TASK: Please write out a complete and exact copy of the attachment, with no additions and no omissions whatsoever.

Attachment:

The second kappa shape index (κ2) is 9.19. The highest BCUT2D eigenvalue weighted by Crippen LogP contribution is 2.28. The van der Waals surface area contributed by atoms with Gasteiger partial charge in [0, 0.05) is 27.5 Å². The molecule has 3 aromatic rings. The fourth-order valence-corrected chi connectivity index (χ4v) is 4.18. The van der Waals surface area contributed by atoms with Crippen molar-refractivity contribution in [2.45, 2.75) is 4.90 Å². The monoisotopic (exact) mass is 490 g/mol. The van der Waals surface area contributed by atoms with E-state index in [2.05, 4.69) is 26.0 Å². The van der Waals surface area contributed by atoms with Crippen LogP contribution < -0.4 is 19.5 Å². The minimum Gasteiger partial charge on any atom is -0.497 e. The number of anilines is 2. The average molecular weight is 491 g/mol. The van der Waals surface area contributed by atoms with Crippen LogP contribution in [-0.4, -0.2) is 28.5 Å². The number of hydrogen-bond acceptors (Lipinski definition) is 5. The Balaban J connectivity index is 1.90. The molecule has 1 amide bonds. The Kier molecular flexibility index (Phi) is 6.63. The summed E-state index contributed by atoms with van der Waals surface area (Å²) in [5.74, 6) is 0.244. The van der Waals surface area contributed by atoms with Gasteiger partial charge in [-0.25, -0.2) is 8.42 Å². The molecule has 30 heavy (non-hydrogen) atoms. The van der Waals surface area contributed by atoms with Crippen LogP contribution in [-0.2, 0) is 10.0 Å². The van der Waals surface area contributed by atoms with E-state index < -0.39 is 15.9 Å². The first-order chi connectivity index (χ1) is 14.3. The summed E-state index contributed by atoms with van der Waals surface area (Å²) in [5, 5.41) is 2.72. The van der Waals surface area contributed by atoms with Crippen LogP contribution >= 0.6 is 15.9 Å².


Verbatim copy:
The second kappa shape index (κ2) is 9.19. The highest BCUT2D eigenvalue weighted by Crippen LogP contribution is 2.28. The van der Waals surface area contributed by atoms with Gasteiger partial charge in [0, 0.05) is 27.5 Å². The molecule has 3 aromatic rings. The fourth-order valence-corrected chi connectivity index (χ4v) is 4.18. The van der Waals surface area contributed by atoms with Crippen molar-refractivity contribution in [2.45, 2.75) is 4.90 Å². The monoisotopic (exact) mass is 490 g/mol. The van der Waals surface area contributed by atoms with E-state index in [2.05, 4.69) is 26.0 Å². The van der Waals surface area contributed by atoms with Crippen LogP contribution < -0.4 is 19.5 Å². The minimum Gasteiger partial charge on any atom is -0.497 e. The number of anilines is 2. The average molecular weight is 491 g/mol. The van der Waals surface area contributed by atoms with Crippen LogP contribution in [-0.4, -0.2) is 28.5 Å². The number of hydrogen-bond acceptors (Lipinski definition) is 5. The Balaban J connectivity index is 1.90. The molecule has 1 amide bonds. The Kier molecular flexibility index (Phi) is 6.63. The summed E-state index contributed by atoms with van der Waals surface area (Å²) in [5.74, 6) is 0.244. The van der Waals surface area contributed by atoms with Gasteiger partial charge in [-0.25, -0.2) is 8.42 Å². The molecule has 30 heavy (non-hydrogen) atoms. The van der Waals surface area contributed by atoms with Crippen LogP contribution in [-0.2, 0) is 10.0 Å². The van der Waals surface area contributed by atoms with E-state index < -0.39 is 15.9 Å². The first-order chi connectivity index (χ1) is 14.3. The summed E-state index contributed by atoms with van der Waals surface area (Å²) in [5, 5.41) is 2.72. The van der Waals surface area contributed by atoms with Crippen LogP contribution >= 0.6 is 15.9 Å².